Time warp

I thought Kennedy was assassinated in 1963.

[Yes. -tterrace]

Re: Photographed From?

Definitely from the moving train.

As Hackensacker commented on the slow 35mm film, the blurred background is a result of the photographer panning the shot to keep the mid-ground people fixed in the frame. You can see a lesser degree of lateral blurring in the foreground foliage, as well.

Something Happening Here

Fusco's photos from the RFK funeral train (published in book form for the first time a few years ago) present a deeply moving group portrait of a specific instant in American history. You feel all of the country is on display, united, fleetingly, in confusion and grief. The blurred backgrounds, which contribute so much to the sense of the world unfurling outside the train window, were the unwanted but inescapable result of the ASA 25 film he was using.

Between this post and the previous two, there's a James Ellroy novel in the making.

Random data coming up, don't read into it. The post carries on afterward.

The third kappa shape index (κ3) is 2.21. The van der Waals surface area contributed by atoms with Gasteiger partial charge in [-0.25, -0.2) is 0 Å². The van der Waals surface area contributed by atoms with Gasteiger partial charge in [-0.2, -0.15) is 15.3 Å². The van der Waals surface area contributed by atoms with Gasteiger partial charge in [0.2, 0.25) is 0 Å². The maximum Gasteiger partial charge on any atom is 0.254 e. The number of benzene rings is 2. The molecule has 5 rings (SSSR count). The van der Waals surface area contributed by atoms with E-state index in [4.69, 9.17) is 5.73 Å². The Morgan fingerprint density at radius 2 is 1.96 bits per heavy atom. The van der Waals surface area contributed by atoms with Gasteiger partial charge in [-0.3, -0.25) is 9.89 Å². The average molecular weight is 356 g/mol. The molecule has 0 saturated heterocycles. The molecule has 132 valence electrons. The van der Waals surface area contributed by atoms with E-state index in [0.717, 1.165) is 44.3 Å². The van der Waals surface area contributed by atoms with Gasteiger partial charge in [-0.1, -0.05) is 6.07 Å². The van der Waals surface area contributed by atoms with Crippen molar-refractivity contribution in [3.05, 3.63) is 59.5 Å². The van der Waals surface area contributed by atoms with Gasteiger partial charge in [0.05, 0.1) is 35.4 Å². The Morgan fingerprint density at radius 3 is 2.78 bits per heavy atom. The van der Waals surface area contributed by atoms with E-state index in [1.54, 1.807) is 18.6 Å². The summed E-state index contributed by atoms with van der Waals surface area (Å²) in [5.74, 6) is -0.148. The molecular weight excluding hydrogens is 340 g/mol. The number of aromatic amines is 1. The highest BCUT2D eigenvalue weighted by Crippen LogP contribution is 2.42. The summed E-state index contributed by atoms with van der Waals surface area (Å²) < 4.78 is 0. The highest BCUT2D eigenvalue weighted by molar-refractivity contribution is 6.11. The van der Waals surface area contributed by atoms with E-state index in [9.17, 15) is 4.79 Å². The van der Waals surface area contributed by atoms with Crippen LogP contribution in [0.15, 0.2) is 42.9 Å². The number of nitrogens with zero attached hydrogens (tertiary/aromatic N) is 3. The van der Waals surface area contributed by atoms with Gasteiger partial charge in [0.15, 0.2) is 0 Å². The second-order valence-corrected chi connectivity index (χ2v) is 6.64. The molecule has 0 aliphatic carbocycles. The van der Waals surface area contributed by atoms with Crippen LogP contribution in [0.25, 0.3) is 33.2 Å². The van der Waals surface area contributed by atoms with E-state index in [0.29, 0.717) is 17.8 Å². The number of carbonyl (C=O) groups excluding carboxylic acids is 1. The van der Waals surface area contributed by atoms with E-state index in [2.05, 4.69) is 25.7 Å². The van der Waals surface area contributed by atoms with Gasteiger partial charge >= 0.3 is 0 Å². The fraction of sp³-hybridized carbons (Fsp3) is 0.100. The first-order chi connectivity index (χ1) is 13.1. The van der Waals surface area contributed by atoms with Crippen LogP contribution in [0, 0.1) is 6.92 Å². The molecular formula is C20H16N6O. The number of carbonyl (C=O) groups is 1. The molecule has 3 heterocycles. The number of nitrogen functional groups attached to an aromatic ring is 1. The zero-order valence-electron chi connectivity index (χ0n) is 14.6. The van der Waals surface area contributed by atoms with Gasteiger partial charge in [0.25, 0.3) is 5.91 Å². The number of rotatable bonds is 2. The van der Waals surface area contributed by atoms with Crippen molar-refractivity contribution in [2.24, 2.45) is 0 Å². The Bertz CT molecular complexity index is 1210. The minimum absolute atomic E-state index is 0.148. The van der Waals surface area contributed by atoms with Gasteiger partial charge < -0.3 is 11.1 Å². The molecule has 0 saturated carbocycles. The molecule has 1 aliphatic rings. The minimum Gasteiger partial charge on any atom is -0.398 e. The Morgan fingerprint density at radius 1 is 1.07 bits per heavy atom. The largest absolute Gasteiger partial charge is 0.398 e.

Photographed From?

Was this taken from the moving train, or from across the tracks?

Two Sides

Wonder what the people looked like on the other side of the tracks.

A further tragedy

As the funeral train approached Elizabeth, New Jersey, two people who were standing on an adjacent track to get a view of the funeral train were fatally struck by another train.


That was a common thing, to go out before your curls had set, and the butt of not a few jokes. Nobody does that anymore. Do they even still make curlers?

In the '80s, my dad worked next door to the Ambassador Hotel, where RFK was shot. I remember him taking me there and showing me the exact spot.

SHORPY HISTORICAL PHOTO ARCHIVE | History in HD is a vintage photo archive featuring thousands of high-definition images from the 1850s to 1960s. (Available as fine-art prints from the Shorpy Archive.) The site is named after Shorpy Higginbotham, a teenage coal miner who lived 100 years ago.